This is the final book of of Kate Atkinson that I am reading which is also her first book and it won her the Whitbread Book of the year.
This book is a biography of three generations of women – Ruby Lennox, her mother Bunty and her grandmother Nell – cleverly portrayed in a main story and footnotes so that readers are clear who is telling which story.
I have enjoyed all Atkinson’s books so far because she has a way of ‘growing up’ with the voice of the protagonist from a child to a woman. In this case, the voice of Ruby starts as an embryo on the night she was conceived. Ruby is the youngest of three daughters of Bunty, coming after Patricia and Gillian. The story is set in York in the 50s. Reading it allows me to imagine how my mother and her five sisters grew up in that era, in a household full of estrogen, Elvis Presley, O’levels, boys, choices and marriages.
It’s tragic how similar the three women from three different generations are similar, in that their sole purpose upon reaching adulthood was to settle for a man and a life of domesticity, only to realise too late that this was not the life they had hoped for. (I, on the other hand, growing up in the 70s and 80s, was groomed to climb the corporate ladder, but instead settled for a life of domesticity.)
In a way, this book touches me in the manner Atkinson portrays how a daughter looks at her mother, very much like how my sister and I see our relationship with our mother. Daughters often feel our mothers did not ‘mother’ well. There was this feeling of dis-satisfaction between mothers and daughters through the generations in the book, between Nell and Bunty, and between Bunty and her own daughters. And even when Bunty loses Gillian in an accident, her relationship with her remaining daughters did not improve, such that at Bunty’s funeral, Patricia and Ruby were ‘dried eyed’.
Girls growing up in the 50-60 eras were asked, what would you put in your bottom drawers? It seemed a common question then but I have never heard of the expression. The bottom drawer is a chest for a girl to store the stuff in preparation for her life out of her maternal home, usually for her marriage.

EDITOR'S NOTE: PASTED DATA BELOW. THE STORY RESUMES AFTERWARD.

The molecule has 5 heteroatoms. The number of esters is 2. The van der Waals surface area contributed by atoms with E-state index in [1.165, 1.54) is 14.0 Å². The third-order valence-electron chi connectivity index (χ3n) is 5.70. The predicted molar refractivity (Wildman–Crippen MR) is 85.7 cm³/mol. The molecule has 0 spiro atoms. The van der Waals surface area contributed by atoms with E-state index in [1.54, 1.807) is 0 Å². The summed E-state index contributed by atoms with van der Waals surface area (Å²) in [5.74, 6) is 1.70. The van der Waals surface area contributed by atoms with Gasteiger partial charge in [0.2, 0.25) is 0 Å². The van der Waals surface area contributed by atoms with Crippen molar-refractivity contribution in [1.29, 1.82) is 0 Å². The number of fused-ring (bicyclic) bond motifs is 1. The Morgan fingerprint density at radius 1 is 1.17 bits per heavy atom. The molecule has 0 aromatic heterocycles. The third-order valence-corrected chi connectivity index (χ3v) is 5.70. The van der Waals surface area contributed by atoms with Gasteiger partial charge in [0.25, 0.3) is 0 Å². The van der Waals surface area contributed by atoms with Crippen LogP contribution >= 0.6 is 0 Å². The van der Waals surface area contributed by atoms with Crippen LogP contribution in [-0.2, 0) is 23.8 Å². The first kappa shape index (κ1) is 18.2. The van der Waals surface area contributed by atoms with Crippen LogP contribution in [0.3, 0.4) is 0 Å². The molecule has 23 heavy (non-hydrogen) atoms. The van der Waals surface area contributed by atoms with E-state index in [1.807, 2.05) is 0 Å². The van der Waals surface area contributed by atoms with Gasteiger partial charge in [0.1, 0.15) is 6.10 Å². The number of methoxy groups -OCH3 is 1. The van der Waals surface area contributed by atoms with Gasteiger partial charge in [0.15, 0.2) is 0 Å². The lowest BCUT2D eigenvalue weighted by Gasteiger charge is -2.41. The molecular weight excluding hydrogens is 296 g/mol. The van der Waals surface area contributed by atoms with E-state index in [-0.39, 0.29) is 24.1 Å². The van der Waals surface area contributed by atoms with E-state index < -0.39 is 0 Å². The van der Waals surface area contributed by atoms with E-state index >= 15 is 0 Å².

Although written in the present tense as the story unfolds as she grows from 1951 to 1992, Ruby Lennox nevertheless looks back at the development of her life and that of her peers, in hindsight, and wonders at the choices they had made, especially in the choice of husbands, hers as well as her friend. This book is especially familiar to Singaporeans as Bunty prepares for what is similar to our PSLE in order to be admitted to the secondary school of her choice, and how her mother Bunty, basically left it to her to study well, and how Patricia fails the O’levels, and Bunty her A’levels history which changes the course of her plans.
Parenting and choices aside, the book is filled with nostalgia as the family goes on a driving holiday to Scotland, much like how my family used to drive to Malaysia for holiday.
Another aspect of the book I like is the Lost Property Cupboard theory of the afterlife (In many ways, Atkinson has hinted that she is an Atheist) – when we die we are taken to a great Lost Property Cupboard where all the things we have ever lost have been kept for us – every hairgrip, every button and pencil, every tooth, every earring and key, every pin. All the library books, all the cats that never came back, all the coins, the watches. And perhaps, too, the other less tangible things – tempers and patience (perhaps Patricia’s virginity will be there), religion (Kathleen has lost hers), meaning, innocence (mine) and oceans of time ‘(Do you know how much time we’ve lost waiting for you, Ruby?’).
Sometimes, life does not go according to plan, and we make do with what we are given and the best choice we feel at that moment, bad or not. This book reminds us of that.